Reserve Criticism of Och

Huh. Just found this article suggesting that those people who “don’t get colds” actually have compromised immune systems, and a symptomatic cold is a sign of a strong immune system.

So maybe I should reserve my criticism for a bit . . .

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4 Responses to “Reserve Criticism of Och”

  1. Years ago I caught a nasty flu. There was some reason why I didn’t want to be sick, maybe I had plans that weekend. I tried to get rid of the flu using Apollo. Basically I wanted to be better by the next day. I was told I’d be better, but go to bed right now and not to get out of bed for the rest of the night.

    After about an hour of laying in bed and nothing happening I started to think the whole thing was just stupid and went downstairs to make myself dinner and get something to drink. I was downstairs about ten minutes when it hit me. I completely lost my balance and fell over. My head started pounding to the point I couldn’t even think. I had some of the worst nausea I’ve ever had. I think I had to pretty much crawl up the stairs to get to bed and spent the rest of the night laying there unable to sleep and wishing whatever I had would just kill me. As best as I can tell, I managed to cram a week’s worth of pain and symptoms into just twelve hours. Twelve hours later I was 100%, but that was a really bad twelve hours, the sickest I’ve ever been. Anyways I never tried that spell again despite the success.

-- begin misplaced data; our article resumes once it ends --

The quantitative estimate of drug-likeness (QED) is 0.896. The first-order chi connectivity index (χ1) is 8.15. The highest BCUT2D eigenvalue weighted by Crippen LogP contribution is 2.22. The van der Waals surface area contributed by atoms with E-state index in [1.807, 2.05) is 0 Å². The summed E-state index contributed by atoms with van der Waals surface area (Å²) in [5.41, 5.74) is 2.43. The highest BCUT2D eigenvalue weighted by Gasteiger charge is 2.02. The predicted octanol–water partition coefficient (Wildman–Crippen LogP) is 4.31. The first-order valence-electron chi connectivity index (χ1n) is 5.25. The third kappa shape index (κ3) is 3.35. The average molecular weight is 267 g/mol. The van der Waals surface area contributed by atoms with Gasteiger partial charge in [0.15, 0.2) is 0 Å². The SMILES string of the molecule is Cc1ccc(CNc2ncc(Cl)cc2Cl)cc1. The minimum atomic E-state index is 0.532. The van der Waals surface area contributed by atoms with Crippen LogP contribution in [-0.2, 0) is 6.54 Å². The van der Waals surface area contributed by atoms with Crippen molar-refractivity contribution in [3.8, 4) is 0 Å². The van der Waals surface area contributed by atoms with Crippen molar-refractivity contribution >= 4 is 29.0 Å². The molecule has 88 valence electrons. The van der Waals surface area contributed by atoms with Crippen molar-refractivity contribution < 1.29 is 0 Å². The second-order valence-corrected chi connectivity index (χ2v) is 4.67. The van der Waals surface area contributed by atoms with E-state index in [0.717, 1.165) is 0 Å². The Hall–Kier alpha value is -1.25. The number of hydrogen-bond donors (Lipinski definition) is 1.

2. And the Och connection…?

  3. Oh! Since this posting came up first (reverse chronological order) in my feed reader, I hadn’t read the prior one. This reminds me of an expression a friend of mine always uses: “breaking out in health”. My family’s Anthroposophical doctor maintains everyone should get good and sick at least once a year to keep the immune system tuned up.

    Regarding Och: at least in my experience, he was the most responsive of the seven Olympicks, or his response was the most perceptible. I had no doubt that I’d made contact.

  4. Oddly enough, it’s your immune system kicking into high-gear that makes you feel like shit when you’re sick, not the virus itself. That’s why you can feel almost normal when you have the flu and take enough Motrin to knock your fever out. It’s also why retroviruses (like HIV) can go symptomless for so long.

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